Every so often, the media will announce that Americans are living longer than ever before. It’s true that recent headlines report shorter life spans because of COVID-19. But over the very long term (i.e., a 50-100 year big picture), people are living longer, thanks to improvements in medicines, medical technologies, and lifestyle choices.
How much longer? The Center for Disease Control and Prevention (CDC) issued the following numbers for 2019 (the most recent official numbers available):
- Overall life expectancy is 78.8 years
- Women are expected to survive to 81.4 years
- Men are expected to survive to 76.3 years
Furthermore, a report from the U.S. Census Bureau indicated a life span increase, with the U.S. population expected to live to 85.6 years, on average, by 2060. Other reports extend lifespans, with the probability that men could live to age 87 or above, while women could survive well into their mid-90s and beyond.
The issue is that people are surviving well into their 8th, 9th and even 10th decades. This is great news from a longevity standpoint. From a longevity risk standpoint, not so much.
Defining Longevity Risk
Even as survival rates increase, finances might not have the same staying power. This is where longevity risk comes into play. Longevity risk occurs when people’s lives surpass their savings or funds. Longevity risk presents the possibility that individuals living to an advanced age will deplete their retirement savings.
Long lives are one factor driving longevity risk. The other is the employer shift away from corporate pensions (also known as defined benefit plans) to defined contribution plans (such as 401(k) and individual retirement accounts). This means that employers no longer carry longevity risk. Rather, it’s up to individuals to understand, and mitigate, potential longevity risk.
One challenge is that many individuals tend to underestimate their life expectancies, meaning they could outlive their assets. The other is that many adults aren’t even financially prepared to retire. More research from the Census Bureau indicates that 49% of adults ages 55 to 66 had no personal retirement savings in 2017. This means that these adults will likely end up working longer. However, working into one’s 70s or 80s isn’t necessarily an ideal method to combat longevity risk.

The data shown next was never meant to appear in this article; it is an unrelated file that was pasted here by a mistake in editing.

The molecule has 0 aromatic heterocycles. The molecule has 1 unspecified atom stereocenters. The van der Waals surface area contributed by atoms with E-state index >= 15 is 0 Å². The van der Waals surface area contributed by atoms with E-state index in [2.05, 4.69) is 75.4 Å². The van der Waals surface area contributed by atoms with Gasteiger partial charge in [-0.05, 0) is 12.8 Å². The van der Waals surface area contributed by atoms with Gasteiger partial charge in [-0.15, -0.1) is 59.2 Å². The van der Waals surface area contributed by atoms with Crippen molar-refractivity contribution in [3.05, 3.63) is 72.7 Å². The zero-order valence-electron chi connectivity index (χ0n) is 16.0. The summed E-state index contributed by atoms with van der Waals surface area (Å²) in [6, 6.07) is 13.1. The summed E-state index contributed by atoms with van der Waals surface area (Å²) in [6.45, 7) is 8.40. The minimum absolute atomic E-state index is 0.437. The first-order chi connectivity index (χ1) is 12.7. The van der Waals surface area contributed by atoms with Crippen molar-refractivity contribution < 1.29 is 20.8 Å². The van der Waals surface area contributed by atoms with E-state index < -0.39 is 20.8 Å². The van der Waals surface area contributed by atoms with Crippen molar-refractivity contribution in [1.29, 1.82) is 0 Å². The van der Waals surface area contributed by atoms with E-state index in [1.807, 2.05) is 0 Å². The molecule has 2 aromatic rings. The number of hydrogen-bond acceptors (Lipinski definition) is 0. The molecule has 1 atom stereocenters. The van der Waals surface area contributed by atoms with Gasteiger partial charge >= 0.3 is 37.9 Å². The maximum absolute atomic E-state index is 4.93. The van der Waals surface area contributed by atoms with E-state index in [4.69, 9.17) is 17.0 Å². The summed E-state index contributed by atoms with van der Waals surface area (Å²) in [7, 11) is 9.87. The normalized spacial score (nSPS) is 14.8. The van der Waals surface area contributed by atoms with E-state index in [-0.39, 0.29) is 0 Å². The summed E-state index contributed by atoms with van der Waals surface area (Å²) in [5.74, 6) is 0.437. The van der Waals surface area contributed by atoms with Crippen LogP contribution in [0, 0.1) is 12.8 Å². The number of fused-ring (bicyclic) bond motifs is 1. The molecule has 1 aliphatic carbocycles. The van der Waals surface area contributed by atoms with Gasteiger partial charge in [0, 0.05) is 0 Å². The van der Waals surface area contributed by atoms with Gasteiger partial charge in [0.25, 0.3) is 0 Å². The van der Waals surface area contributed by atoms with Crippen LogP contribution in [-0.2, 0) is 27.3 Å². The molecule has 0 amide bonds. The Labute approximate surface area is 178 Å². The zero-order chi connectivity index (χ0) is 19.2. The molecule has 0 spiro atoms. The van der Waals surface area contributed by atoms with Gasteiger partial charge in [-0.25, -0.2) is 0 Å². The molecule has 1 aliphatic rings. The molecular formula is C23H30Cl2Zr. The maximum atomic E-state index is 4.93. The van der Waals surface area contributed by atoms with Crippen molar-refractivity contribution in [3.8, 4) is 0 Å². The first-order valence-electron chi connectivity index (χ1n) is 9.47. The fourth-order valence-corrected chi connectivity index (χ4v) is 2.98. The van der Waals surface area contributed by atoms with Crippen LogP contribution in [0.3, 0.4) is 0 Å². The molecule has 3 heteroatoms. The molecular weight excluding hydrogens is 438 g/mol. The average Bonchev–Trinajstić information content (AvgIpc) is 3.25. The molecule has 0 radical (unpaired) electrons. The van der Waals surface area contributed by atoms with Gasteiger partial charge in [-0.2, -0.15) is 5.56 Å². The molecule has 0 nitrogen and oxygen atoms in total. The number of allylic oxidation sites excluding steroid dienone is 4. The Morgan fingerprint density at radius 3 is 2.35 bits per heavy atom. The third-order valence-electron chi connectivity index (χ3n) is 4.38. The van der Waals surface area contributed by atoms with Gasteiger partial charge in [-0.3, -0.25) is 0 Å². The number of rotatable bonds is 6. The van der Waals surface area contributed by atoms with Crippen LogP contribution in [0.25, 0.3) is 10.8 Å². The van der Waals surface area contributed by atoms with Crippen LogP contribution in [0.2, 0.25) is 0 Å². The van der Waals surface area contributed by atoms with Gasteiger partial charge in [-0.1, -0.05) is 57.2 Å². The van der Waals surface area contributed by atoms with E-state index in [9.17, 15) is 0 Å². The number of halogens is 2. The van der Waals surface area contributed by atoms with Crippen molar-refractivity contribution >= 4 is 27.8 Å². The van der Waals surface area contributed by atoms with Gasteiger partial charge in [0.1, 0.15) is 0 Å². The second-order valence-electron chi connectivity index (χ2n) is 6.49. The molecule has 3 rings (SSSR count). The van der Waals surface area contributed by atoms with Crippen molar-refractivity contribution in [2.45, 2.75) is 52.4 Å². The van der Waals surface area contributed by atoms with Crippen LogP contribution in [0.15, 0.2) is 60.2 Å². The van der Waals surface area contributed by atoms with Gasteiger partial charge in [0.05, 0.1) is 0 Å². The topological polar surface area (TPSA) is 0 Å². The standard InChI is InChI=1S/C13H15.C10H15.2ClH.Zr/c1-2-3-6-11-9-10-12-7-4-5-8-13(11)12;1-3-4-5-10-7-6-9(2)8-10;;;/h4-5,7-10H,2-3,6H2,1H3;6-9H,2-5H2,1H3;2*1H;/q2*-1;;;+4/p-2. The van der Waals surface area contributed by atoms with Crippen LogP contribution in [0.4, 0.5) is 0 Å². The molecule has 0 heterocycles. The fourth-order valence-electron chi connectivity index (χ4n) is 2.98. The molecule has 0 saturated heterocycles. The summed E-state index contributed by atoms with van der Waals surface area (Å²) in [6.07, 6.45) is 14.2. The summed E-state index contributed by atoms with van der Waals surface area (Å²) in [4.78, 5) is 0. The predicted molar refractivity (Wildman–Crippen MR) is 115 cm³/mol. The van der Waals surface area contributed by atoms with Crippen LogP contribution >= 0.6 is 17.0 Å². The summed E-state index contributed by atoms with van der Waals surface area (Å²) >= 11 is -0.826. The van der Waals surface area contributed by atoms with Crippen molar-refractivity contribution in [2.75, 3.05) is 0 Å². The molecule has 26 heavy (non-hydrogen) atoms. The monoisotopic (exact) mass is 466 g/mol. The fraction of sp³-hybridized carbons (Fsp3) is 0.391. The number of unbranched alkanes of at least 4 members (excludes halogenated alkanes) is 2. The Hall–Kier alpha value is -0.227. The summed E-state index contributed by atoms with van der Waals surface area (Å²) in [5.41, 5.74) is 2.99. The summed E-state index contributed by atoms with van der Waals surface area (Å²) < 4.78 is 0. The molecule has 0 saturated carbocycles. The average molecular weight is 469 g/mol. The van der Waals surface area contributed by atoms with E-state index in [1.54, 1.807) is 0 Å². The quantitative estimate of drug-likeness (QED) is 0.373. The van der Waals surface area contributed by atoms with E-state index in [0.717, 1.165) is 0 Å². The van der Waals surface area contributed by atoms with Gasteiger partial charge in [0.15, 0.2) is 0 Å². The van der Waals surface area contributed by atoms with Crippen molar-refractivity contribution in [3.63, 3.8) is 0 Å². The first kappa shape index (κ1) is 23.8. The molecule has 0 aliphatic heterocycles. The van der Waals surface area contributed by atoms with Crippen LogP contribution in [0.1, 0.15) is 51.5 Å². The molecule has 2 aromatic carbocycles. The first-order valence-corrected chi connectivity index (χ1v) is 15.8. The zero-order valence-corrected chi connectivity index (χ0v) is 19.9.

Potential Longevity Risk Mitigation Strategies
Googling the term “longevity risk mitigation” brings up a wealth of articles and advertisements. Many of these results have one piece of advice. Namely, to delay filing for Social Security benefits for as long as possible.
If you’re a U.S. citizen, you could file for Social Security benefits as early as age 62. But experts suggest that you wait to file until at least age 70.
There are a couple of reasons why waiting might be advantageous. First, filing early means a permanent reduction in benefits as high as 25%-30%. Second, Social Security could reward you for waiting, by adding an 8% delayed retirement credit to your monthly payout.
What if you’re bound and determined to retire earlier than age 70? You could still delay filing for Social Security benefits with the following strategies:
- Withdrawal from your defined benefit plans or defined contribution plans
- Purchasing a single premium income annuity (SPIA) at least a year before retirement, and benefit from the annuity’s payouts to help bridge the gap between retirement and Social Security filing
- Using the equity from a reverse mortgage on your home
The takeaway from this article is that you stand a good chance of outliving your assets. Given that, waiting to file for Social Security is one way to help mitigate longevity risk. Additionally, retirement preparation should consider timing, as well as value and cash flow.